After the first shocking effects wear off, the story loses my interest quickly. The characters do not seem real to me and although there are moments of extreme humor, the moralistic overtone makes it an unsatisfying read.


East

by Edith Pattou
Recommended
Fantasy (5-7)

This retelling of the Norse fairy story of East of the Sun, West of the Moon is so much fun to read — but did drag a little in the middle, when Rose is journeying north and crossing the sea, too many side characters who mean very little to the readers and too much description without moving the plot along. Both Rose’s World and the Troll Kingdom are well realized and the multiple voices are distinct and work nicely in presenting the whole story.


An American Plague

by Jim Murphy
Nonfiction (6-8)

I could not understand why this book received so much acclaim! It was nominated for National Book Award’s Young Readers category; it won the Sibert Award, and a Newbery Honor…. and yet, it is SO dry, SO unruly, and SO boring. Reading it, I did not sense the urgency or the horror of the plague. And I was so ready to be swept away….


Lyra’s Oxford

by Philip Pullman
Recommended

Fantasy (5-8)
Of course I had to read this book — taking place 2 years after the conclusion of His Dark Materials trilogy, this short tale relates an incident about a witch in Lyra’s Oxford. I loved pouring over the inserted map and all the merchandizes advertised on the back of it. A gem.


Stravaganza: The City of Masks

by Mary Hoffman
Recommended
Fantasy (4-7)

This wonderfully inventive time/space/dimensional travel fantasy/science-fiction blend delivers an intense mystery. I can’t wait to read the sequel — The City of Stars.


The Curious Incident of the Dog in the Night-time

by Mark Haddon
Recommended
Realistic Fiction, YA, Adult (8-12)

The protagonist is definitely a unique creation. I enjoyed many of his insights, reasonings, and limitations. At moments, I found his character is a little inconsistent with what he CLAIMS he is — but, other people have convinced me that that is how an autistic person might function. A wildly popular book with both adults and young people, I see this award winning novel enjoy a long shelf life.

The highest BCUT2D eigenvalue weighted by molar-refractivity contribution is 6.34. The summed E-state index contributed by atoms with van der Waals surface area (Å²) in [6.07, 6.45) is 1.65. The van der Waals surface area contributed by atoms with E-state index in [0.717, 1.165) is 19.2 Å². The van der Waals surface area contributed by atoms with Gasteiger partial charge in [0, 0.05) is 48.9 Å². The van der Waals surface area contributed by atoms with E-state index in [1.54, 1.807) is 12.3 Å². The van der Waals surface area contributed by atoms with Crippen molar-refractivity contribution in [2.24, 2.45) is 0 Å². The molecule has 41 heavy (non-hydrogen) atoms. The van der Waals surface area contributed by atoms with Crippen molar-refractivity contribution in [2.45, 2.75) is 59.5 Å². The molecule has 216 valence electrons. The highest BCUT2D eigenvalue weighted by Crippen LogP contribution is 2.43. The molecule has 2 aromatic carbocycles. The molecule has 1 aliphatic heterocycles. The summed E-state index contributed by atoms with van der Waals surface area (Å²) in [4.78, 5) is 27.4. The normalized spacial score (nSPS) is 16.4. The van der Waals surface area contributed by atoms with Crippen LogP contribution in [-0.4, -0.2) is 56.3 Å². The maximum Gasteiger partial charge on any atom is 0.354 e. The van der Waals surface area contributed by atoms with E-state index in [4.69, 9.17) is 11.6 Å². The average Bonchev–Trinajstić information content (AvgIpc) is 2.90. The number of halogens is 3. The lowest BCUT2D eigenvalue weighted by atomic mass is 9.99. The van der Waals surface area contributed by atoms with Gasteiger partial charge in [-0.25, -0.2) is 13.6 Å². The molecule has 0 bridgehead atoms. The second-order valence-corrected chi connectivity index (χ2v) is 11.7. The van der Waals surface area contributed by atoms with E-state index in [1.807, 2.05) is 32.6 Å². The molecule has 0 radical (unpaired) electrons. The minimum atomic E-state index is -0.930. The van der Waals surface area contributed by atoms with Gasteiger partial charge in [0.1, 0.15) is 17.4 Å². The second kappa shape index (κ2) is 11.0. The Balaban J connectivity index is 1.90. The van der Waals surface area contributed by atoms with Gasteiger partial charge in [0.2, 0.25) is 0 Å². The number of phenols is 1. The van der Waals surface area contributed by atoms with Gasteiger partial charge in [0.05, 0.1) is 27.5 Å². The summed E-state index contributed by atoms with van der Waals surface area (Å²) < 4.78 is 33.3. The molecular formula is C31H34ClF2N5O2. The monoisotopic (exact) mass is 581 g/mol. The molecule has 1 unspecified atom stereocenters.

Abhorsen

by Garth Nix
Recommended
Fantasy, series (6-9)

The conclusion of the trilogy that started with Sabriel is powerful, exciting, but at the same time a little disappointing — too short! I’d like to read MORE about what hapstar next in the Old Kingdom and the land of the dead…


The River Between Us

by Richard Peck
Recommended
Historical Fiction (6-8)

I put it down at first reading, but decided to go back and re-read it. When I read the entire story, it worked much better. The characters definitely become alive, the horror of the Civil War war front and the sorrow of the Home Front can both be “seen” and “felt” vividly, and the final revelation of the relationships between the two narrators definitely concludes the story powerfully. I think this is a book that I will go back to re-read and savor more.


Milkweed

by Jerry Spinelli
Highly Recommended
Historical Fiction (5-8)

The dual voices of the narrator whose identity changes several times in this story set in the Warsaw Ghetto works so incredibly well — he is both an innocent 8-year-old (we guess) and an old man in America who wisely recalls his time in great perils. Finely crafted, with a cast of genuine characters, this novel definitely speaks to me and I imagine many many young readers will find it a powerful, although definitely disturbing and devastating story.


Olive’s Ocean

by Kevin Henkes
Reccommended
Realistic Fiction (5-7)

Contrary to what I expected, this story is really not quite about “death” but about savoring “life” and all its colors and lights. Martha is a very sensitive and extremely thoughtful 12-year-old and her relationship with her family rings true. I like the Grandma. But, the scenes with the boy-next-door seem a bit contrived and unconvincing.


Lirael

by Garth Nix
Highly Recommended
Fantasy, series (6-9)
Definitely my favorite of the trilogy! Lirael is such an amazing character, and she is a Librarian, none less. So much of the story hapstar in the coolest Library one can imagine and the Disputable Dog is an absolutely original character. I was completely blown away by this volume.